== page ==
Comments and analysis

  1. Minimum wage, global supply chains and inclusive growth

    16 August 2017

    ILO Viet Nam Country Director, Chang-Hee Lee, explains the impact minimum wage can have on the country's economy.

  2. Domestic work – work like any other

    16 June 2017

    By Chang-Hee Lee, Director, International Labour Organization (ILO) in Viet Nam

  3. Any reform and integration must be beneficial to all

    31 July 2015

    ILO Country Director Gyorgy Sziraczki shares his views on key labour and employment issues in Viet Nam in the past few years and looks ahead to the country’s near future.

  4. Putting the spotlight on minimum entitlements for Vietnamese domestic workers

    15 June 2015

    By Gyorgy Sziraczki, Director of ILO Country Office for Viet Nam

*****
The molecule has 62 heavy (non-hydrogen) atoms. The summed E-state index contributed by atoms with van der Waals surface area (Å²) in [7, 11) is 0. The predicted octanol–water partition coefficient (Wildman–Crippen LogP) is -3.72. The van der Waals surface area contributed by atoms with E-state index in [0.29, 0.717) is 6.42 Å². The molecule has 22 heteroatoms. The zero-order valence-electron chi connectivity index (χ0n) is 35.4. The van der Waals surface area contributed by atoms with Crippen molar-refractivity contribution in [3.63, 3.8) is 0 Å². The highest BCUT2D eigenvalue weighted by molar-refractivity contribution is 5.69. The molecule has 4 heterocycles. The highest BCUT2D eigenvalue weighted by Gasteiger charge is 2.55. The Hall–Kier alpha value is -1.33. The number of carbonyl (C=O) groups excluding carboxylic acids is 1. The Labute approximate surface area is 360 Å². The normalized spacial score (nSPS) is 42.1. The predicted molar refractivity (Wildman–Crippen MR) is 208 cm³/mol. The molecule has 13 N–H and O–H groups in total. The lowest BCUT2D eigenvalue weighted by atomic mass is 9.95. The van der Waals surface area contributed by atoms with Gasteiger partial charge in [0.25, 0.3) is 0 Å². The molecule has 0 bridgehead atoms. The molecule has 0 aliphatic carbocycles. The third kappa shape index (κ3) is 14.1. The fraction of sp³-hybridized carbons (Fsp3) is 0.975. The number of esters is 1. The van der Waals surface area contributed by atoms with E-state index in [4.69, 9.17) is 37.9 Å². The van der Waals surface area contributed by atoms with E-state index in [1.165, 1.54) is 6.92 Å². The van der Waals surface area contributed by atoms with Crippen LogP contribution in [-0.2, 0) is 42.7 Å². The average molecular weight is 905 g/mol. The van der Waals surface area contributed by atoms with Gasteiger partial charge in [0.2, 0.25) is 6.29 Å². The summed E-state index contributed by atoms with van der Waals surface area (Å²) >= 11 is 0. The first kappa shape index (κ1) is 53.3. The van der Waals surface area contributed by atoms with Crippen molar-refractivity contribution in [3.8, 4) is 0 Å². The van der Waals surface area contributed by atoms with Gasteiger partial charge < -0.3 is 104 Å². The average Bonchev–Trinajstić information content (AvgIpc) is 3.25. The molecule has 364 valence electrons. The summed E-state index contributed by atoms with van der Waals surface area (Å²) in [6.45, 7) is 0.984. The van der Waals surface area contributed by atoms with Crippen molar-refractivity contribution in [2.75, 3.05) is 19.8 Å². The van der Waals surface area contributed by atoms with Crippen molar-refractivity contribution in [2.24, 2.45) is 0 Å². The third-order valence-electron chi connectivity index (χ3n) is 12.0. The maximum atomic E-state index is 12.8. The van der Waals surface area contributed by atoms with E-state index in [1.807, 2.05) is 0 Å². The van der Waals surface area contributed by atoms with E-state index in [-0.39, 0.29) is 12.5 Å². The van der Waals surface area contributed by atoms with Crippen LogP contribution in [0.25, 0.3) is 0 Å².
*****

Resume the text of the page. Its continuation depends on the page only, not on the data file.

5. When something goes wrong: the challenge for migrant workers

    18 December 2014

    By Gyorgy Sziraczki, Director of ILO Country Office for Viet Nam

  6. What will economic integration bring for Viet Nam and ASEAN?

    04 September 2014

    By Yoshiteru Uramoto, ILO Assistant Director-General and Regional Director for Asia and the Pacific

  7. Domestic work, work like any other

    13 June 2014

    Opinion by Yoshiteru Uramoto, ILO Regional Director for Asia-Pacific

  8. Retirement age and pension formula – key components of social insurance reform: ILO

    12 May 2014

    The revised Law on Social Insurance will be brought to discussion at the regular National Assembly meeting which starts on 20 May. Among the key changes suggested by the ILO are retirement age increase and a new pension formula. Carlos Galian, social security expert, ILO in Viet Nam, explains the issue.

  9. © C. de Souza / Agência Estado 2019

    How will ASEAN regional integration affect labour migration in Viet Nam?

    17 December 2013

    By Sally Barber and Max Tunon, International Labour Organization, Regional Office for Asia and the Pacific

  10. Middle-class jobs put Viet Nam on the road to economic recovery

    12 December 2013

    By Phu Huynh, Labour Economist, International Labour Organization, Regional Office for Asia and the Pacific